4. The enemies. Part of what used to turn me off Star Trek was the weak and extremely nonthreatening aliens with shit make-up. I only liked two of the enemies pre-Voyager: Cardassians are great enemies, I’ll give TNG credit for that. TNG holds the origin of the Borg, fair play, bravo to TNG. However, the Borg are not only a far more present and ever-menacing threat in VOY, the USS Voyager actually sticks it to them and takes them on. And actually does severe damage to the mighty Collective, greatest threat to everyone everywhere. And they actually look menacing in Voyager, instead of guys in rubber suits with pipes super-glued on and who look ill because of too much grey make-up. Borg: much better in Voyager. Hirogen: Big, scary, menacing, great make-up. Species 8472: Wow, huge, three-legged brick shithouse aliens. Vidiians: Chilling organ-harvesters, with a real sense of danger if you get caught by these guys. The show even features a lot of great ‘one-off’ aliens, the Devore, the Vaadwaur, the Swarm.
5. The welcome lack of Redshirts. The case of Ensign Ricky who dies almost immediately upon setting foot upon an alien planet or ship with monsters or hostile natives or a booby trap, whatever. I’m sorry but there is a distinct lack of any kind of care or leadership shown towards these men and women. Getting into danger is part of Starfleet life, yes, terrific. But its also the idea to get your people safely through it. Kirk neglects these members of his crew, these young men and women unlucky enough to get assigned aboard his ship and not be senior officers. He shows them no real care. It is also lazy story-telling. A death occurs to demonstrate the danger from a previously hidden booby trap or hostile spear-wielding natives. Taken in context of the lore, which sci-fi fans are known to do, that is a life that has been snuffed out simply to demonstrate a danger to the audience. A life is ended because of sheer incompetence and lack of care.
Looking at it from a leadership point of view, there is a fine line between protecting a member of your crew, and knowing when to step back and allow them to tackle a problem or danger themselves. And yes, Janeway crosses this line sometimes and moves into severe case of over-protectiveness-itis. From a leader, over-protectiveness is not necessarily an unattractive quality. In fact, it is a good thing. If I’m honest, I can think of a single example of the ‘pointless death’ scenario in Voyager, one example. A crewman is killed in the beginning of the episode One by a destructive nebula which destroys organic tissue. I think this was to save episode time. I’ll admit, lazy, but SOMETIMES a necessary evil to get on with the show, to show the absolutely lethal nature of the nebula. Not every bloody week though! There was no way his death could have been prevented, it was an unlucky incident, not a lack of care. Normally, as the crew has no access to reinforcements, deaths are seen and come about by enemy attacks or violent anomalies. Unfortunate yes, but explained and realistic given their situation.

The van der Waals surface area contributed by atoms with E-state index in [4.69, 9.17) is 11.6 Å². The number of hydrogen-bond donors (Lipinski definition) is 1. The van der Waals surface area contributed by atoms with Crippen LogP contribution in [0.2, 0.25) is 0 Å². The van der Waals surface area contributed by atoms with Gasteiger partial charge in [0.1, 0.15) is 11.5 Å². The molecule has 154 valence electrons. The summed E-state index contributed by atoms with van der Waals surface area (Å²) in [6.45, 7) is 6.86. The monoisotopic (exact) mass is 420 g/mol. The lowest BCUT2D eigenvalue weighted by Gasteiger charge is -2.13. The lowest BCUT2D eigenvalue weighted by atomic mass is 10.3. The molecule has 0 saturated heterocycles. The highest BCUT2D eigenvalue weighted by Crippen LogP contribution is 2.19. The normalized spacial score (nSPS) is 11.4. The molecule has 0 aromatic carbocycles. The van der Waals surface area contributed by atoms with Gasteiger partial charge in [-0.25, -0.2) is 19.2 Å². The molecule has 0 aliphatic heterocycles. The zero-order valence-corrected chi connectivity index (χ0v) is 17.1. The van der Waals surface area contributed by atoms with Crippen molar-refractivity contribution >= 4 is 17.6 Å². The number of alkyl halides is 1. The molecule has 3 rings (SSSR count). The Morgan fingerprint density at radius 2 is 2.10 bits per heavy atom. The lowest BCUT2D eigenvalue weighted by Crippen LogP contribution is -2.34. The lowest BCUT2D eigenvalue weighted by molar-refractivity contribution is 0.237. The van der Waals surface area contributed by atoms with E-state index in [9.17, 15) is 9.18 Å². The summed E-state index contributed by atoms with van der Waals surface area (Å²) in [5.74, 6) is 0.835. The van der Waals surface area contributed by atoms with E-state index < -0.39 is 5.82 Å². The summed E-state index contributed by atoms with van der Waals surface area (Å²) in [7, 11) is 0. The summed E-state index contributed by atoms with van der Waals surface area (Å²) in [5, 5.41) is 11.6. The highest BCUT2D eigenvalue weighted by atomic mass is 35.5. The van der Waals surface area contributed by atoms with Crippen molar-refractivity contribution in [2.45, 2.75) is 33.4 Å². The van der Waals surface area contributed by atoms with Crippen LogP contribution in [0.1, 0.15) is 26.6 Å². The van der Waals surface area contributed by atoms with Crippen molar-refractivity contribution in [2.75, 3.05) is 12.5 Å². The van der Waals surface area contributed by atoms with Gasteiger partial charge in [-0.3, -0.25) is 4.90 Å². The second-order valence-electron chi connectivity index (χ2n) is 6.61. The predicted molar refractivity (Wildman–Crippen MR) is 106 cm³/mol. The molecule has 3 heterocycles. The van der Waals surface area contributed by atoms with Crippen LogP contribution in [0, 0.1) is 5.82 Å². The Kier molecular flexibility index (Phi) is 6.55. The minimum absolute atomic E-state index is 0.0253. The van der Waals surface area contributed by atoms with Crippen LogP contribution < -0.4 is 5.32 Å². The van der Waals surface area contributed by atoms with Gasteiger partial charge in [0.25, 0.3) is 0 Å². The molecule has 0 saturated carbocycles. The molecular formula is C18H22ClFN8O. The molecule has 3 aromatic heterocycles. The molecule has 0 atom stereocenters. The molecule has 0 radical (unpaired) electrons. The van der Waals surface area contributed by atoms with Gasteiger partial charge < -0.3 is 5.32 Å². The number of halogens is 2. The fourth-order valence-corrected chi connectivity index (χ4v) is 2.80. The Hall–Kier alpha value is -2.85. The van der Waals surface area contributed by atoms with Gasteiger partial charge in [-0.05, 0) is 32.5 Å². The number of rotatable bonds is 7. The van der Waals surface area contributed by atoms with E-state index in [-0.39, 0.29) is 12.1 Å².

Look at it this way: Which ship would you want to serve on?
USS Enterprise 1701: Not a ship I’d want to serve on if I planned to living past thirty. Which I DO.
USS Enterprise 1701-D (Picard’s ship): You’d die of fucking boredom if nothing else.
USS Enterprise 1701-E: Things are looking up here, but there’s still the overwhelming problem of the personalities of seventy-five percent of the senior staff.
Deep Space Nine: Do I really need to spell it out? I wouldn’t touch this ass-end of space on this train-wreck of a show with a light-year long barge pole.
USS Voyager: Yes please. I happily serve aboard this beauty. I’d take the dangers and the situation the ship is in, and I’d be honoured to serve under Captain Janeway.
6. The vessel. I’m not a tecnho-head who needs all the technology to be sound of science and all that crap, but the USS Voyager is the best looking ship by a considerable margin, has the best specs, is filled with the best crew, and looks the best in flight. And its not just a ship. Its their home. Oh, and also, in relation to exterior damage that they suffer during their frequent encounters with trouble: it would be repaired pronto. Janeway knows appearances are crucial, even if they’re not always to be trusted, and would not want to invite attack by other aggressive species by having damaged hull plating on her ship. They have the ability to recycle and replace damaged sections aboard Voyager, melt them down and reuse them, immediate repair after battle or damage of some other kind would be a high priority once the threat had passed or been dealt with. Some people say ‘Oh, but they don’t have Starbases to go to, so what the deal-?’ So…they don’t have to stop every few damn episodes at Starbases, hmm? GOOD! Who wants to see an episode where they sit in a Starbase and wait for repair or upgrades? That’s not exciting or interesting! They utilise alien ports on occasion, the Markonian Station and the station before the Nekrit Expanse spring to mind, and the crew are offered aid and assistance with repair from alien species that they help along the way, but I only need this to be implied. I don’t need to see it, and Voyager does not waste episodes on such unnecessary details. And why is the Enterprise always on its way from one Starbase or another? Seems that ship can’t spend more than five minutes alone without experiencing some kind of fault or needing a refit. AGAIN. Lucky for us there’s another crew out there having adventures, not sitting in stations twiddling their thumbs.